Quick to anger, easy to upset, minor molehills multiplied into massive madness mountains, able to flare up with the tiniest indiscretion, and ready to pounce like a speeding bullet. It’s an offense. It’s a blown out of proportion argument. It’s a knock down drag. No, it is forever forgotten forbearance.
My wife and I were discussing an argument witnessed recently. Now granted we weren’t in the argument, so we weren’t privileged with all details or history, but we were both shaking our heads to see the war that seemingly came out of what seemed like nothing. It just did not seem like it warranted the battle.
My dear Natalie then commented, “As super mentor and Godly woman, Jean Berry, warned me, we no longer have forbearance towards each other.” You know Jean and Natalie are right. I can’t remember the last time I heard someone encourage another person to forbear. Like me you might be thinking what does it really mean?
Meriam Webster gives us the following: to control oneself when provoked : be patient; a refraining from the enforcement of something (as a debt, right, or obligation) that is due. I looked in the Theological Dictionary of the New Testament and found that the word associated with forbear can be translated patient, bearing up, bearing, and toleration. Forbearance definitely has the King James Version ring to it, but it is not for the weak in knees.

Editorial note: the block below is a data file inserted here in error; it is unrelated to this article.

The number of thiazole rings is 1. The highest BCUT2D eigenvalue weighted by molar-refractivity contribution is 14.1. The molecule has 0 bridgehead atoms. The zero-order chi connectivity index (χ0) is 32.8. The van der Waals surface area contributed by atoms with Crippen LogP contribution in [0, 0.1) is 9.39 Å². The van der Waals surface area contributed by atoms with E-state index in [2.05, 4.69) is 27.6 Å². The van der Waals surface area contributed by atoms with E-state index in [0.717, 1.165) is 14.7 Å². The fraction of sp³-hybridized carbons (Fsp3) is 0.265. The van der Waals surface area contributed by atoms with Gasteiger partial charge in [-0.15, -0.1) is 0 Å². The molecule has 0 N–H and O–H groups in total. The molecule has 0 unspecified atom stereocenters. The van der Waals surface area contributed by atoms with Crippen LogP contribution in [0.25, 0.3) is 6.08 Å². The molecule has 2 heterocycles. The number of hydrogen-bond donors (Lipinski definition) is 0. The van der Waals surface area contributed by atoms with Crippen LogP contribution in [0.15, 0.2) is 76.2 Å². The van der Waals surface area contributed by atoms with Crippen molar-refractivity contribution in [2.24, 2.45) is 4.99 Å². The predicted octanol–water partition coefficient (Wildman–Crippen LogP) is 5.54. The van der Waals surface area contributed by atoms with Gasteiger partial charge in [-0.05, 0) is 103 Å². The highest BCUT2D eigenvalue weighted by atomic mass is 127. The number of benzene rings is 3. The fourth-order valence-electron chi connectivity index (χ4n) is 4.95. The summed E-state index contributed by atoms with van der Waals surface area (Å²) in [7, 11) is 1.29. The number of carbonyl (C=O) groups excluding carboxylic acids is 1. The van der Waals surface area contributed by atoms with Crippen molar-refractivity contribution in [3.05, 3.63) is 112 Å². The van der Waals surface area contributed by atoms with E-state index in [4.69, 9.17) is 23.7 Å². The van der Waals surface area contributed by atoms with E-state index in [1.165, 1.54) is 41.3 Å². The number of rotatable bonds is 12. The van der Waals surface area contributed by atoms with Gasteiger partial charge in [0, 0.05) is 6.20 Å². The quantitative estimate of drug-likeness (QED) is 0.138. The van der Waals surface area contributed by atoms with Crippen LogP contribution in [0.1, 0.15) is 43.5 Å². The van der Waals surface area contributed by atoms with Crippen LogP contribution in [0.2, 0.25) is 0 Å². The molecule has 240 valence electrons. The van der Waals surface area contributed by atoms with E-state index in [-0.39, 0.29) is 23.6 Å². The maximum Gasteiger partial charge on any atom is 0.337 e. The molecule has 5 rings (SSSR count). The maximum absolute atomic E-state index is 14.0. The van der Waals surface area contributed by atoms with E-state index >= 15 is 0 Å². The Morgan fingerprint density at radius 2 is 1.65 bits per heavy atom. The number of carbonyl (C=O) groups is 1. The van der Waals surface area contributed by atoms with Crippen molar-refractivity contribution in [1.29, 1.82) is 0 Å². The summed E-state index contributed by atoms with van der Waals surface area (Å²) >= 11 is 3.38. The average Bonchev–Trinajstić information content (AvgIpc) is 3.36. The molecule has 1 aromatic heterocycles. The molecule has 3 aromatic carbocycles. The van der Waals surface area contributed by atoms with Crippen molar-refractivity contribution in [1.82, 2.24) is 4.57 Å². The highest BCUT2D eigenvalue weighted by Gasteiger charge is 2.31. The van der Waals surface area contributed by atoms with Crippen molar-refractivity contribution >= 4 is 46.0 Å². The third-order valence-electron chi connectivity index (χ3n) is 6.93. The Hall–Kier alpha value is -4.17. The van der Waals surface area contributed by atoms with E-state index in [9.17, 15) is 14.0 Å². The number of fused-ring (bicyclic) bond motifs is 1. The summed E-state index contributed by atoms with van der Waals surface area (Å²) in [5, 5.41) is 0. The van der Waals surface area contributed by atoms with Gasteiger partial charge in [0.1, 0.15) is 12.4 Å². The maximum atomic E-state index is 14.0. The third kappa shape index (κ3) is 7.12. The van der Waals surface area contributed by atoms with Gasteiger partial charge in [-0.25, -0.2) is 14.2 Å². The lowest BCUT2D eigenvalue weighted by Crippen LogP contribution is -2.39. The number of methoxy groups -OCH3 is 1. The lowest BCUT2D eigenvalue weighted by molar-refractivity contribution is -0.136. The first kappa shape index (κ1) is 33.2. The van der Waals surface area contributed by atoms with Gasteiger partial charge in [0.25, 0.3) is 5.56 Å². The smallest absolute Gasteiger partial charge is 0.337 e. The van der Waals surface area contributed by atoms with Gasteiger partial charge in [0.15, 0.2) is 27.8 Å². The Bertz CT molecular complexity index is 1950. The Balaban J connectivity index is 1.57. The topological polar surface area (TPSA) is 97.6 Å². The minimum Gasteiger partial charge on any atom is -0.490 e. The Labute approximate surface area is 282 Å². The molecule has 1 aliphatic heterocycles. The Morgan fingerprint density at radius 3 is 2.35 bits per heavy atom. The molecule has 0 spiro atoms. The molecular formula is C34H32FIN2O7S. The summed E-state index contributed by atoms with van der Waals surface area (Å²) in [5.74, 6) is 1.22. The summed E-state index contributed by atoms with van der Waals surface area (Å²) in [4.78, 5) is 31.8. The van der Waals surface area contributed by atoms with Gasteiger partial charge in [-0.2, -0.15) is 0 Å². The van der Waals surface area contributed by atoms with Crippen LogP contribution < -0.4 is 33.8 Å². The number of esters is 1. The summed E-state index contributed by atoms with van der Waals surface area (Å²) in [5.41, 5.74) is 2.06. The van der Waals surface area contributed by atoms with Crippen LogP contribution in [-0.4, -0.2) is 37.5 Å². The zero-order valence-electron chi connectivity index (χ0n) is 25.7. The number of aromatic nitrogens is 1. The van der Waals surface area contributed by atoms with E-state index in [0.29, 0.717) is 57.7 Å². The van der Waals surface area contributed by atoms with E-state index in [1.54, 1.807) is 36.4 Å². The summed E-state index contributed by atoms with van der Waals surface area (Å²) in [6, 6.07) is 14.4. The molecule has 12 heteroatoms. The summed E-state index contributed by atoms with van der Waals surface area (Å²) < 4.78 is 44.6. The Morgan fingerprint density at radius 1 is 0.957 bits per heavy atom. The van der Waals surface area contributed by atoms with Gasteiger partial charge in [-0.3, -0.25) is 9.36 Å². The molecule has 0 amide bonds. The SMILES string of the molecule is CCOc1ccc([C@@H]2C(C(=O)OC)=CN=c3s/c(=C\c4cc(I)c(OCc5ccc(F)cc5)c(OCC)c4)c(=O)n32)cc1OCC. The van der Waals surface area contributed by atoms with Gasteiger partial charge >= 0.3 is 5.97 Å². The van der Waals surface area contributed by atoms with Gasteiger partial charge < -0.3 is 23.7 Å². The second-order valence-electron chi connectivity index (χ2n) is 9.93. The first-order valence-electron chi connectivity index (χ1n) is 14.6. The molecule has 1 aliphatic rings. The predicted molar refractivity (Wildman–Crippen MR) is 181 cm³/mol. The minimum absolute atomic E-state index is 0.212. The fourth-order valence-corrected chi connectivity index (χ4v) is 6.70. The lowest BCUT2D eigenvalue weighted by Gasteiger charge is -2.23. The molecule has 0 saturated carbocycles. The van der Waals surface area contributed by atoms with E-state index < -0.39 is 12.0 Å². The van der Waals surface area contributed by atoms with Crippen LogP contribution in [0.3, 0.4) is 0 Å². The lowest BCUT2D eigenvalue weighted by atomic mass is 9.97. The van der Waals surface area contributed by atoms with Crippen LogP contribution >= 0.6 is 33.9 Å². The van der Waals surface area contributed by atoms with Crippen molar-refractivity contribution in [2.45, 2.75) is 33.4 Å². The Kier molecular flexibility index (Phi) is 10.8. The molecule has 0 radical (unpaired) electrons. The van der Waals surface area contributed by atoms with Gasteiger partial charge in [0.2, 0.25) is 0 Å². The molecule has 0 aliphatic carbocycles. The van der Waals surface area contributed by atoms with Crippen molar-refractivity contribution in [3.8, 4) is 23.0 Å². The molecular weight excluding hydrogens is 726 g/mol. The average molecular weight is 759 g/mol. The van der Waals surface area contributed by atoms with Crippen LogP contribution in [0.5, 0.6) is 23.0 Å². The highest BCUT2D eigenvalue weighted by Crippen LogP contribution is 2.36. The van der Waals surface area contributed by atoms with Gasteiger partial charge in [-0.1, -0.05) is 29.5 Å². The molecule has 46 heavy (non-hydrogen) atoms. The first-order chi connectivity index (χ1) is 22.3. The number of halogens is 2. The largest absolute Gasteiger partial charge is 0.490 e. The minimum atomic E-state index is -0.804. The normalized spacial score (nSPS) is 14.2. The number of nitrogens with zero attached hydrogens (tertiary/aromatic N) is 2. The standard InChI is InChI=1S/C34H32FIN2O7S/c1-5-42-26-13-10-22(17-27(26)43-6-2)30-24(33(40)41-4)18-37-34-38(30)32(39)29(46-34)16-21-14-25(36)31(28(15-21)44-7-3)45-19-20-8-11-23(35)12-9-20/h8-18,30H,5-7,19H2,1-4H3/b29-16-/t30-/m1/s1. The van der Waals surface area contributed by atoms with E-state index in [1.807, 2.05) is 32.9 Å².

I give you the English Standard Version of Colossians 3:13, “bearing (forbearing) with one another and, if one has a complaint against another, forgiving each other; as the Lord has forgiven you, so you also must forgive.”
It is about overlooking, dismissing, enduring, bearing, and forgiving what would normally be an offense of some sort. I think we can all agree now this just does not come natural to the normal human being. The reality is I want others to forbear my deal, but not so much me forbear their deal.
It is not the stuff of mere mortals. However, it must be achievable or there would not be a biblical admonition to walk out forbearance. The ability to forbear what is naturally offensive is the mark of a surrendered life. It is the Christian life that Paul describes in Romans 12:9-21.
“…Outdo one another in showing honor.” “Bless those who persecute you; bless and do not curse them.” “Live in harmony with one another.” “…live peaceably with all.”
Forbearance sounds pretty tough, but can you imagine the impact forbearing people could make on a culture. In the words of Barney Fife, “This would be big. I mean big.”
I am game to give it a fighting chance, but do I know I need some help…self sacrificing supernatural help. Let’s put forbearance back on the map.
Questions: When was the last time you forbear the actions of another person?
What do you think it would take for you to forbear the next offense towards you?